How to find a mentor steps 1-5
I can’t possibly overstate the importance of having a mentor. Whether you are an entrepreneur building a business, a humanitarian leader determined to change the world, or a 20-something laying the foundations of a successful life, I urge you to get a mentor.
In fact, “get a mentor” is the most common piece of advice I give to young adults.
Throughout my entire life, I’ve been blessed with amazing mentors. My first mentor, the late Don Paul, taught me how to connect with, manage, and engage an audience. He also taught me the fundamentals of entrepreneurship.
My current mentor, Canada’s leading speaker and best-selling author, Jean-Pierre Lauzier, has sped up my success exponentially. He’s taught me how to be a better speaker, a better business person, and ultimately, a better man.
So the question is, how do you find a mentor?
1) Figure out what you want to do. You need to know what you want to do so that you can find someone to help you do that.
2) Once you know what you want to do, think about what level of success you’d like to achieve in that field.
3) Look for someone in your area who has achieved that level of success or is on the verge of achieving it. Ideally she will be at least 15 years ahead of you both in age and in experience. Your mentor does not have to be famous or wildly rich, just successful in the same way you would like to be successful.
4) Send a simple, humble email to the person you would like as a mentor asking for a 15 minute meeting and explaining that you would love to be in her shoes one day. Make it easy for her to say yes by offering to meet her at a time and place that is convenient for her.
Here is an example. Say you want to start a non-profit that works to reduce the HIV/AIDs rate in S. Africa and you are approaching the Exec Director of an existing NGO named Phil.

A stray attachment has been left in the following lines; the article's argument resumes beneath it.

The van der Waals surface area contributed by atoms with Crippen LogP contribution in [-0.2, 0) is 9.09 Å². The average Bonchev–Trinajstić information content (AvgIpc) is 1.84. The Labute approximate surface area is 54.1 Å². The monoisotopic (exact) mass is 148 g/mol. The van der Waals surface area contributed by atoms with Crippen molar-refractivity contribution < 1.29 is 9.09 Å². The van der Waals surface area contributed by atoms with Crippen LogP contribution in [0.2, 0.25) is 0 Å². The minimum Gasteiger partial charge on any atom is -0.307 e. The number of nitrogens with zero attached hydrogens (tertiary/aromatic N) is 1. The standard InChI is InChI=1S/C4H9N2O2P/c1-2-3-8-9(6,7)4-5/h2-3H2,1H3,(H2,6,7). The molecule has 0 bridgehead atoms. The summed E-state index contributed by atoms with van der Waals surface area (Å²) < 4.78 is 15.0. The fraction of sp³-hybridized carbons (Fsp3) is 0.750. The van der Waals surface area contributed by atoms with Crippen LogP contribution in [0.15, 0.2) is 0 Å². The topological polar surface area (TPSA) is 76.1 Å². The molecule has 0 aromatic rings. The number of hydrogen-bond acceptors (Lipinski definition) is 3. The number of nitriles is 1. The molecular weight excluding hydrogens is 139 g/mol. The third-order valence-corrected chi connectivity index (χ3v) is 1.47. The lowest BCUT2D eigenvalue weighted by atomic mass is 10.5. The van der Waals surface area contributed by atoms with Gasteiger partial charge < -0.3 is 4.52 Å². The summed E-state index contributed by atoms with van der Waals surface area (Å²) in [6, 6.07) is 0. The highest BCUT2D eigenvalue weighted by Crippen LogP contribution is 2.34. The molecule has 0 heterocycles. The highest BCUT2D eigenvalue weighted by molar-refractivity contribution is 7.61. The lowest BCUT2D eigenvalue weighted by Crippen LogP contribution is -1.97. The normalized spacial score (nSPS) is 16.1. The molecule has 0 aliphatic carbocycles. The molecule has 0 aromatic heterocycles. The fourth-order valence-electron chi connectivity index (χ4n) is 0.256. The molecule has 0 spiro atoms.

“Dear Phil –
My name is Jason Connell. I graduated from Concordia University in 2009 and have been working as a professional speaker for the past few years. However, my life’s work is to build an NGO that helps reduce HIV/AIDs levels in S. Africa, similar to yours.
I truly admire the work you’ve done with your NGO and in 15 years hope to be in a similar situation myself. The problem is, I know nothing at all about building a non-profit, and very little about South Africa.
Is there any chance I can take you out for breakfast, coffee, lunch, dinner, or happy hour at a time and place that is convenient for you? I would relish the chance to learn more about your work and experience.
If you’re open to this, please let me know what time and place works best for you and I will be there on the dot.
Thanks, I truly appreciate your time.
5) When your potential mentor writes back with a time and date, do everything in your power to accept her first offer. The meeting is supposed to be convenient for her, not for you.
If a week has gone by and you have not heard back from your potential mentor, follow-up with a polite email reiterating your request.
Once you have scheduled the first meeting with your potential mentor, the next step is to foster a great relationship between yourself and your potential mentor, which I explain in “How to Find a Mentor Steps 6-12” here.